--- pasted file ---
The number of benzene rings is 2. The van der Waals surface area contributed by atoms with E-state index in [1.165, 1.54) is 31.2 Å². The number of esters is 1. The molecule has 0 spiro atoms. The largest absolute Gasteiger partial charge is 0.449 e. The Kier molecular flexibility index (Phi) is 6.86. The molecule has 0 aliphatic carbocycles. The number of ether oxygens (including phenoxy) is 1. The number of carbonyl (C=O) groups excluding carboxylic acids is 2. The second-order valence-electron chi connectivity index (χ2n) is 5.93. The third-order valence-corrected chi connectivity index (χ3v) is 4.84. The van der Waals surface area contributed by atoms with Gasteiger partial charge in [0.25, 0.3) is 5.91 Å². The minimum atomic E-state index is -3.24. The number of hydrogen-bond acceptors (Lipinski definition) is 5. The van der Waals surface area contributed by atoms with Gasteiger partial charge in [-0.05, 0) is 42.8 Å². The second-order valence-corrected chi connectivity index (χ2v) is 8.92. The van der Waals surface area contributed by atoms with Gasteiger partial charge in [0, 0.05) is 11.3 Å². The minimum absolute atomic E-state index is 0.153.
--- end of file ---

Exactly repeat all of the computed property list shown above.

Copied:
The number of benzene rings is 2. The van der Waals surface area contributed by atoms with E-state index in [1.165, 1.54) is 31.2 Å². The number of esters is 1. The molecule has 0 spiro atoms. The largest absolute Gasteiger partial charge is 0.449 e. The Kier molecular flexibility index (Phi) is 6.86. The molecule has 0 aliphatic carbocycles. The number of ether oxygens (including phenoxy) is 1. The number of carbonyl (C=O) groups excluding carboxylic acids is 2. The second-order valence-electron chi connectivity index (χ2n) is 5.93. The third-order valence-corrected chi connectivity index (χ3v) is 4.84. The van der Waals surface area contributed by atoms with Gasteiger partial charge in [0.25, 0.3) is 5.91 Å². The minimum atomic E-state index is -3.24. The number of hydrogen-bond acceptors (Lipinski definition) is 5. The van der Waals surface area contributed by atoms with Gasteiger partial charge in [-0.05, 0) is 42.8 Å². The second-order valence-corrected chi connectivity index (χ2v) is 8.92. The van der Waals surface area contributed by atoms with Gasteiger partial charge in [0, 0.05) is 11.3 Å². The minimum absolute atomic E-state index is 0.153.